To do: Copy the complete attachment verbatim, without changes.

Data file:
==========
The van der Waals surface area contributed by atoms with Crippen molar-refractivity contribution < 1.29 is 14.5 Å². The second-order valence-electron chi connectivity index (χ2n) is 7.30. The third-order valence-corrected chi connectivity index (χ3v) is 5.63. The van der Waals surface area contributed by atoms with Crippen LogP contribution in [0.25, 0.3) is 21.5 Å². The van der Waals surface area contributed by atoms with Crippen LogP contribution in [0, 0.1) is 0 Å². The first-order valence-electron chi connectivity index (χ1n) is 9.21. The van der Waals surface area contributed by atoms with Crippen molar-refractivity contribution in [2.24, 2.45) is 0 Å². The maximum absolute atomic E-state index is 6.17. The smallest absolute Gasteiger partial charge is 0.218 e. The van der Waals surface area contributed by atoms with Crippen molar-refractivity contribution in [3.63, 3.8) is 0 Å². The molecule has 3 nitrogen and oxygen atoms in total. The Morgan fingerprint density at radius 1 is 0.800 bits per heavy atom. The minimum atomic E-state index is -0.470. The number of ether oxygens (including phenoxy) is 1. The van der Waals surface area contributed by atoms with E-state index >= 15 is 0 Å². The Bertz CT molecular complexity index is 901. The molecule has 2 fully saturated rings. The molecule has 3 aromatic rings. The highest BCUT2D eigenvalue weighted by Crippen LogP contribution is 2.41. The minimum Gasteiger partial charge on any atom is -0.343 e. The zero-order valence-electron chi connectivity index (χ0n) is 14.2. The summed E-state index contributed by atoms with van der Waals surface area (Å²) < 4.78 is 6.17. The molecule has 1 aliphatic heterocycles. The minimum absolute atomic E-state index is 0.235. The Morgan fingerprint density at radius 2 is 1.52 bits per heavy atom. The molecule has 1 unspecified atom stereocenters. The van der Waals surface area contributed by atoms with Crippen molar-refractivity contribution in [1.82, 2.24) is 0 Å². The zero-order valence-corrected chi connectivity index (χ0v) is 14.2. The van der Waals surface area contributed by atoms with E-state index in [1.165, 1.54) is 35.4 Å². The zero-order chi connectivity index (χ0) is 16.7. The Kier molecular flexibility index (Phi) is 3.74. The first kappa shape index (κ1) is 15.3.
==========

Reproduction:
The van der Waals surface area contributed by atoms with Crippen molar-refractivity contribution < 1.29 is 14.5 Å². The second-order valence-electron chi connectivity index (χ2n) is 7.30. The third-order valence-corrected chi connectivity index (χ3v) is 5.63. The van der Waals surface area contributed by atoms with Crippen LogP contribution in [0.25, 0.3) is 21.5 Å². The van der Waals surface area contributed by atoms with Crippen LogP contribution in [0, 0.1) is 0 Å². The first-order valence-electron chi connectivity index (χ1n) is 9.21. The van der Waals surface area contributed by atoms with Crippen molar-refractivity contribution in [2.24, 2.45) is 0 Å². The maximum absolute atomic E-state index is 6.17. The smallest absolute Gasteiger partial charge is 0.218 e. The van der Waals surface area contributed by atoms with Crippen molar-refractivity contribution in [3.63, 3.8) is 0 Å². The molecule has 3 nitrogen and oxygen atoms in total. The Morgan fingerprint density at radius 1 is 0.800 bits per heavy atom. The minimum atomic E-state index is -0.470. The number of ether oxygens (including phenoxy) is 1. The van der Waals surface area contributed by atoms with E-state index >= 15 is 0 Å². The Bertz CT molecular complexity index is 901. The molecule has 2 fully saturated rings. The molecule has 3 aromatic rings. The highest BCUT2D eigenvalue weighted by Crippen LogP contribution is 2.41. The minimum Gasteiger partial charge on any atom is -0.343 e. The zero-order valence-electron chi connectivity index (χ0n) is 14.2. The summed E-state index contributed by atoms with van der Waals surface area (Å²) < 4.78 is 6.17. The molecule has 1 aliphatic heterocycles. The minimum absolute atomic E-state index is 0.235. The Morgan fingerprint density at radius 2 is 1.52 bits per heavy atom. The molecule has 1 unspecified atom stereocenters. The van der Waals surface area contributed by atoms with Crippen molar-refractivity contribution in [1.82, 2.24) is 0 Å². The zero-order valence-corrected chi connectivity index (χ0v) is 14.2. The van der Waals surface area contributed by atoms with E-state index in [1.165, 1.54) is 35.4 Å². The zero-order chi connectivity index (χ0) is 16.7. The Kier molecular flexibility index (Phi) is 3.74. The first kappa shape index (κ1) is 15.3.